Looking for new stove recommendations

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TheRogers

New Member
Aug 27, 2021
1
Kitsap County, WA
Hi Hearth forums,

we are hoping-to-be new wood stove owners. We have been shopping for a wood stove for our 1500 sq ft. manufactured home in western Washington state. We would really appreciate it if we could get some of your experience on any of the following questions to help us out. Thanks a ton in advance.

  1. Our house is 1500 sq ft. and has a large central great room/kitchen area. Some dealers have suggested stoves rated to 1500 sq ft. so we don't get heated out of our house. Others have suggested stove rated to 2000 sq ft. (for example, PE Vista vs. PE Super) so that we can have longer burn times or smaller fires but have the ability to get more heat instead of operating a smaller stove at max. We are not people who like having the house hot (have always set thermostat at 68) so this is a big part of the decision for us. What do you have in your house and what do you advise?
  2. We went to a Lopi dealer who laughed at looking at Pacific Energy. Then we went to a Pacific Energy dealer who laughed at us looking at Lopi. Essentially comparing Lopi Answer to PE Vista and Lopi Evergreen to PE Super. Considering the first question, the biggest differences I see are:
    1. All PE are tax credit eligible, Lopi Evergreen is but not Lopi Answer
    2. PE seems about $1k less on stove price
    3. Lopi lists burn times but PE does not despite advertising “Extended Burn Time” tech on the Super
    4. What do you guys think I should make of all this?

  1. I realize that Blaze King is a different type of stove being catalytic with their potential maintenance issues vs. the others being non-cat, but I love the idea of the long heating times. We would be looking at the Blaze King Sirocco 20. Thoughts?
  2. Is there another stove we should consider purchasing?

I know this is a long post but I appreciate any responses. Thanks!
 

stoveliker

Minister of Fire
Nov 17, 2019
1,574
Eastern Long Island NY
Others will comment on the other stoves. The advantage of a BK is the thermostat, this allows you to run the stove safely and stable on a low heat output. It extends the range of heat outputs to the lower end. It allows eg to use the stove easily in the shoulder season when heat demand is less.

I also note that the BK 20 boxes have about the same lower end of the heat output range as the 30 boxes, but because the fuel tank on the 30 box is larger, the burn times are larger.

Factors to consider: How tall is your chimney? Is it lined with an insulated liner? How well insulated is your home.?
How tall are the ceilings? Do you already have wood? Modern stoves need dry wood, and that is hard to find )even when advertised as seasoned it often is not dry enough.)
 

EbS-P

Minister of Fire
Jan 19, 2019
1,242
SE North Carolina
We are not people who like having the house hot (have always set thermostat at 68
Neither were we until we got a wood stove. 78-80 in the living room is common. Bedrooms are 65-68.
All PE are tax credit eligible,
Double check this. Last time I looked at the epa list PE was noticeably absent. It would be great if they made some changes and recertifications.

it’s not great time to be stove shopping supply I think is getting tight. Steel prices are up. Make a decision soon and if you don’t already have wood split and stacked consider a pallet of bio bricks/logs. Personally I like the looks of the PE T5. I have Jotul F400.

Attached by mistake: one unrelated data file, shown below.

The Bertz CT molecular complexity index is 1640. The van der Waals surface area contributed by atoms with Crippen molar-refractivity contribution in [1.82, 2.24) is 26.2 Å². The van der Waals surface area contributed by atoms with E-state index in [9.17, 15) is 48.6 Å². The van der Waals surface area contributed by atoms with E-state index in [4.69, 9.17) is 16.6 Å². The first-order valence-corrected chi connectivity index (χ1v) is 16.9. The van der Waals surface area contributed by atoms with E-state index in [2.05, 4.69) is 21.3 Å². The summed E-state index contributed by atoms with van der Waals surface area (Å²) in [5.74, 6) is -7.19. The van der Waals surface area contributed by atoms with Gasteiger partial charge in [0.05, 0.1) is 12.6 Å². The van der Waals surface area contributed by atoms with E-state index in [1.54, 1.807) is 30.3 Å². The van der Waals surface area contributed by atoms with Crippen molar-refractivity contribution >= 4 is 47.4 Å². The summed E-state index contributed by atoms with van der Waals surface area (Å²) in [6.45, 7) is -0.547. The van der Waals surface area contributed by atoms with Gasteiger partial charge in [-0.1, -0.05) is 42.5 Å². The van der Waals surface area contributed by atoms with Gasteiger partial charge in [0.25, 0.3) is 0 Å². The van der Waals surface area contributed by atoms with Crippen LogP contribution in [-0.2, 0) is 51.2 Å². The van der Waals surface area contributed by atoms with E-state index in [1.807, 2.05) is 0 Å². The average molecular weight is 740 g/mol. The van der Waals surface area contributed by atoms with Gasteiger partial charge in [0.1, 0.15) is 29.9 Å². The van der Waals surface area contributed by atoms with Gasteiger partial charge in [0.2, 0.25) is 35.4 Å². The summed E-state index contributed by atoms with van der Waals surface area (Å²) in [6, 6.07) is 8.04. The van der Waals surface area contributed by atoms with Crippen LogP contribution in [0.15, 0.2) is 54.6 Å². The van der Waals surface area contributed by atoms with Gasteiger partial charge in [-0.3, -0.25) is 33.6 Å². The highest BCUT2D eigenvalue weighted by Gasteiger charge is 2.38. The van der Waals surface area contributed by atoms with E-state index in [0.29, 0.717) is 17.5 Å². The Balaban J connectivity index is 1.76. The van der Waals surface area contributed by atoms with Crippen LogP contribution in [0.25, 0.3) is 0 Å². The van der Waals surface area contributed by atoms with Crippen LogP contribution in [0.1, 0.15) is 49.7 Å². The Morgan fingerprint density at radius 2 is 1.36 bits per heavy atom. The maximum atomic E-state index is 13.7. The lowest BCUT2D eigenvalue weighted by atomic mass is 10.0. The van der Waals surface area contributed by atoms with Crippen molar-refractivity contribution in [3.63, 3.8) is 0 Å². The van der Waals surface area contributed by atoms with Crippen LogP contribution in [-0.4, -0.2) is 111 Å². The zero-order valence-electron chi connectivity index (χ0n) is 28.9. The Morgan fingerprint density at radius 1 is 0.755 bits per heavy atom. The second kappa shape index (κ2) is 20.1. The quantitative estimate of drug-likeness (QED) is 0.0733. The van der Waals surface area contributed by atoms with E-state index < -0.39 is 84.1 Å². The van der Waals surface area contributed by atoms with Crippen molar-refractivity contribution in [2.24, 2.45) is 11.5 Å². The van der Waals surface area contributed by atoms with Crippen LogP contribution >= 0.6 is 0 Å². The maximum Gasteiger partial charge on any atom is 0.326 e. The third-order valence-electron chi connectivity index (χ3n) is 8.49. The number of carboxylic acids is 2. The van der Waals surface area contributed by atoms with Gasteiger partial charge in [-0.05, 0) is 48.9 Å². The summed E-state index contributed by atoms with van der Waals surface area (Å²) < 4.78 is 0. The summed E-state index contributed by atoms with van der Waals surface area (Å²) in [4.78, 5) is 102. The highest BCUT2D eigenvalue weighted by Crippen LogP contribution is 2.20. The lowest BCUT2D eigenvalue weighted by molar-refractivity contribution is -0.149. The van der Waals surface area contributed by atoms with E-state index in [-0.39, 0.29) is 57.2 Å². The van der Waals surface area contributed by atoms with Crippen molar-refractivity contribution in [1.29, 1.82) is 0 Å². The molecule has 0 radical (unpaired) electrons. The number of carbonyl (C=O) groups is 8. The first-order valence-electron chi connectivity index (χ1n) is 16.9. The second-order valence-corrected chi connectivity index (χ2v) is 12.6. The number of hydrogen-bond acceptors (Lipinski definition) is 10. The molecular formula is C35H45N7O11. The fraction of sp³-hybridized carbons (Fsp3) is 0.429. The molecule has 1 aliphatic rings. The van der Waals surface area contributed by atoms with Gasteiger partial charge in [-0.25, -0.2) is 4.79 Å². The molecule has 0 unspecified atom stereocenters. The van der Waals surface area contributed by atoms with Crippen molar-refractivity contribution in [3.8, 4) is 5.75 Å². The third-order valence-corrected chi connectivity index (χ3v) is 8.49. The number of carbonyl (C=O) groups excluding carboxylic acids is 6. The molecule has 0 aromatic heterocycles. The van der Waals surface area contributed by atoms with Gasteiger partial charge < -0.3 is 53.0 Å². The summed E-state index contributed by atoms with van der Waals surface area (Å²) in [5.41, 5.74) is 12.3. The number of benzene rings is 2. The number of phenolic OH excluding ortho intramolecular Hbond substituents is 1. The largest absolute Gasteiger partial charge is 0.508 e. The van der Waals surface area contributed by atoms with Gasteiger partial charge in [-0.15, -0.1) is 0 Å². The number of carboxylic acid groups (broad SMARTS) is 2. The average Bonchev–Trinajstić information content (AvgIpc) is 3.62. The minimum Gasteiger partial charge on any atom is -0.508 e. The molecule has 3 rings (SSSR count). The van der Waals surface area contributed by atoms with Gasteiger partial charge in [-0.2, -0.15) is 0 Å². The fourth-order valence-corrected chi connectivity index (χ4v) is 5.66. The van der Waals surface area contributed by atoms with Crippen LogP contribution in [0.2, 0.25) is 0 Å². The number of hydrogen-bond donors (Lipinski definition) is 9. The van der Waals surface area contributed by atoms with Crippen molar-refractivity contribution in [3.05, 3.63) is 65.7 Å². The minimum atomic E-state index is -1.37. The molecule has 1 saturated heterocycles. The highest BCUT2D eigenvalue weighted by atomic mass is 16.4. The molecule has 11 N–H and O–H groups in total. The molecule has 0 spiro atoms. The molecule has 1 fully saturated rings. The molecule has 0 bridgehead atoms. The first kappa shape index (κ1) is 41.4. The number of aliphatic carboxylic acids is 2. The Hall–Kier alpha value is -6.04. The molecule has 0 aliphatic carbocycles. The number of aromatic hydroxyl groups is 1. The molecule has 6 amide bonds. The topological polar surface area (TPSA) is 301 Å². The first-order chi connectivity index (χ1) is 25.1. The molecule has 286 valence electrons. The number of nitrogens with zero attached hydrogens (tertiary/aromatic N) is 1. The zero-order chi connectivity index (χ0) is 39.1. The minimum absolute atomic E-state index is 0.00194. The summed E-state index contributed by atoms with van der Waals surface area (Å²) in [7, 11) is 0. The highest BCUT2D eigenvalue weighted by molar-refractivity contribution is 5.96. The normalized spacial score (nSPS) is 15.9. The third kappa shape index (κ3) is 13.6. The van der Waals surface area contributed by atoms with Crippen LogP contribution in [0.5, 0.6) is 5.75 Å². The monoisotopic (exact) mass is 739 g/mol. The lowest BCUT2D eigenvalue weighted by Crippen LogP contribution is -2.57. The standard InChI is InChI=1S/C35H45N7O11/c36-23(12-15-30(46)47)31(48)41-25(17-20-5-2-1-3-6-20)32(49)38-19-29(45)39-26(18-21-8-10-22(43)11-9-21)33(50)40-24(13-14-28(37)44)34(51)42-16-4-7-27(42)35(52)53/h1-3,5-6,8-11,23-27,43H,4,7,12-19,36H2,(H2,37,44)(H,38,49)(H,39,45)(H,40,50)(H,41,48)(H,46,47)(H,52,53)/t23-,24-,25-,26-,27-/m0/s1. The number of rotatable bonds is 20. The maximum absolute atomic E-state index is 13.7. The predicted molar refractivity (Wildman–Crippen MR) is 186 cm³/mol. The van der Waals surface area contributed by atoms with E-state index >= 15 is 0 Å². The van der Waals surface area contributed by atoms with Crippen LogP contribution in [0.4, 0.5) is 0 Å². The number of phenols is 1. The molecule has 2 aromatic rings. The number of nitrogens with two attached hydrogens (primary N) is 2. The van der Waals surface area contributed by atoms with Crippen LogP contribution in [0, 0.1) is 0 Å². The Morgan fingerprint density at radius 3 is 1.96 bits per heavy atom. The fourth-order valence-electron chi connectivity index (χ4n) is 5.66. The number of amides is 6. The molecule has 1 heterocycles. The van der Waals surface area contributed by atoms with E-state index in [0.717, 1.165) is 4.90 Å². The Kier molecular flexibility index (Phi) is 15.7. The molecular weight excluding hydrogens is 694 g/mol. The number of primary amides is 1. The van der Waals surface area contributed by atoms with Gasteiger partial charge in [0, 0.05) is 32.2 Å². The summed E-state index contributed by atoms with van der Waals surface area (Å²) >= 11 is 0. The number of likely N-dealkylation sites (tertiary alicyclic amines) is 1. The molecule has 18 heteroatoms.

I get the appeal of a BK but I have never over heated the house with the wood stove. (Because I run the heatpump during those milder temps).

what is your current heat source? Do you have/want A/C. We have 3 ton heat pump I like the heatpump woodstove combination.
 

stoveliker

Minister of Fire
Nov 17, 2019
1,574
Eastern Long Island NY
I agree (and have a minisplit-stove combo too).

I note that a 3 ton heat pump can (at max) deliver 36000 BTUs per hour. One can of course get less. A BK can deliver 11000-ish BTUs per hour (for 20 to 30 hrs, depending on the size firebox).

Also note that a manufactured home may be very tight, and you may need an outside air kit.
 

begreen

Mooderator
Staff member
Nov 18, 2005
89,680
South Puget Sound, WA
Welcome. I'm sorry that you are getting a fog of responses from dubious salespeople. Lopi and PE stove are good products. Whatever stove is chosen, make sure it works well on a shorter flue system unless a 15-16' height can be achieved. In addition to PE stoves, some Osburn, Drolet and Regency stoves will also work on a shorter flue system.

As described, the Super would be a better fit, but unfortunately, it misses the tax credit by 1% efficiency. The Super is a nicer design than the Vista and it has a square firebox for N/S or E/W loading. We have friends living in a 1600 sq ft manufactured home up in the Skagit Valley where temps in the teens are not uncommon in winter. Their home has 6" walls and excellent insulation. It has a 400 sq ft wing added and they have heated it almost exclusively with a PE Summit for the past 11 yrs.

One reason why we selected the PE stove for their place was that it operates well on a shorter chimney which is typical in manufactured homes. Their flue system is just at 13' but with a couple 90º turns, yet it burns properly when temps are below 50º. Their area sees frequent power outages so last year they added a propane stove as supplemental and for mild weather chill chasing.
 

BCC_Burner

Feeling the Heat
Sep 10, 2013
450
Uptown Marble, CO
PE stoves do not qualify for the 26% tax credit, no matter what the dealer tells you.
 

begreen

Mooderator
Staff member
Nov 18, 2005
89,680
South Puget Sound, WA
One thing to ask of any stove dealer this year is availability. Steel is up in price and inventory is low for some mfgs. this season.
 
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